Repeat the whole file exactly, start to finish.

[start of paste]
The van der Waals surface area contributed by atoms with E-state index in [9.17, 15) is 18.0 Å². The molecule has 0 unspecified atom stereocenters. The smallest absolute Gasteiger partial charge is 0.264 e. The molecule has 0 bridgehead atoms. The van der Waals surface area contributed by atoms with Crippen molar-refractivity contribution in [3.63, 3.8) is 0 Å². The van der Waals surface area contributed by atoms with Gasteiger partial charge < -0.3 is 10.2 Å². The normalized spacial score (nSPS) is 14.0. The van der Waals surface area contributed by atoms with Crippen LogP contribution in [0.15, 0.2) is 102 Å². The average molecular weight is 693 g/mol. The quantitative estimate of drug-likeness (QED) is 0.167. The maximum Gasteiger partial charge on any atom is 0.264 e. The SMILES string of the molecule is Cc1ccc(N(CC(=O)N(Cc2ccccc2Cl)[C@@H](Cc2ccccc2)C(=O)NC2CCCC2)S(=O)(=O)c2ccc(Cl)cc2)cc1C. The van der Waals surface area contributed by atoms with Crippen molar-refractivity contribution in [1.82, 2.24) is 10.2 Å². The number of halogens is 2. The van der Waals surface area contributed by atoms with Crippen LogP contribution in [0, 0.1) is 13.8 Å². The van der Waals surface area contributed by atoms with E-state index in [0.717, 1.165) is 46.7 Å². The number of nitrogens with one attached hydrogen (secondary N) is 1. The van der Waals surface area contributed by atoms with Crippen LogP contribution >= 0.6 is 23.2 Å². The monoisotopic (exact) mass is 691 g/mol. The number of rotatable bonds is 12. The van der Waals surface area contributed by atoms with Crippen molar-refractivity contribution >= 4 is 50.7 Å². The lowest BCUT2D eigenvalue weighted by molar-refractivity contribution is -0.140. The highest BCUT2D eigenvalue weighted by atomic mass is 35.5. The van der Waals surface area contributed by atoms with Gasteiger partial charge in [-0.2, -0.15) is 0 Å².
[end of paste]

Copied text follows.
The van der Waals surface area contributed by atoms with E-state index in [9.17, 15) is 18.0 Å². The molecule has 0 unspecified atom stereocenters. The smallest absolute Gasteiger partial charge is 0.264 e. The molecule has 0 bridgehead atoms. The van der Waals surface area contributed by atoms with Crippen molar-refractivity contribution in [3.63, 3.8) is 0 Å². The van der Waals surface area contributed by atoms with Gasteiger partial charge < -0.3 is 10.2 Å². The normalized spacial score (nSPS) is 14.0. The van der Waals surface area contributed by atoms with Crippen LogP contribution in [0.15, 0.2) is 102 Å². The average molecular weight is 693 g/mol. The quantitative estimate of drug-likeness (QED) is 0.167. The maximum Gasteiger partial charge on any atom is 0.264 e. The SMILES string of the molecule is Cc1ccc(N(CC(=O)N(Cc2ccccc2Cl)[C@@H](Cc2ccccc2)C(=O)NC2CCCC2)S(=O)(=O)c2ccc(Cl)cc2)cc1C. The van der Waals surface area contributed by atoms with Crippen molar-refractivity contribution in [1.82, 2.24) is 10.2 Å². The number of halogens is 2. The van der Waals surface area contributed by atoms with Crippen LogP contribution in [0, 0.1) is 13.8 Å². The van der Waals surface area contributed by atoms with E-state index in [0.717, 1.165) is 46.7 Å². The number of nitrogens with one attached hydrogen (secondary N) is 1. The van der Waals surface area contributed by atoms with Crippen LogP contribution >= 0.6 is 23.2 Å². The monoisotopic (exact) mass is 691 g/mol. The number of rotatable bonds is 12. The van der Waals surface area contributed by atoms with Crippen molar-refractivity contribution >= 4 is 50.7 Å². The lowest BCUT2D eigenvalue weighted by molar-refractivity contribution is -0.140. The highest BCUT2D eigenvalue weighted by atomic mass is 35.5. The van der Waals surface area contributed by atoms with Gasteiger partial charge in [-0.2, -0.15) is 0 Å².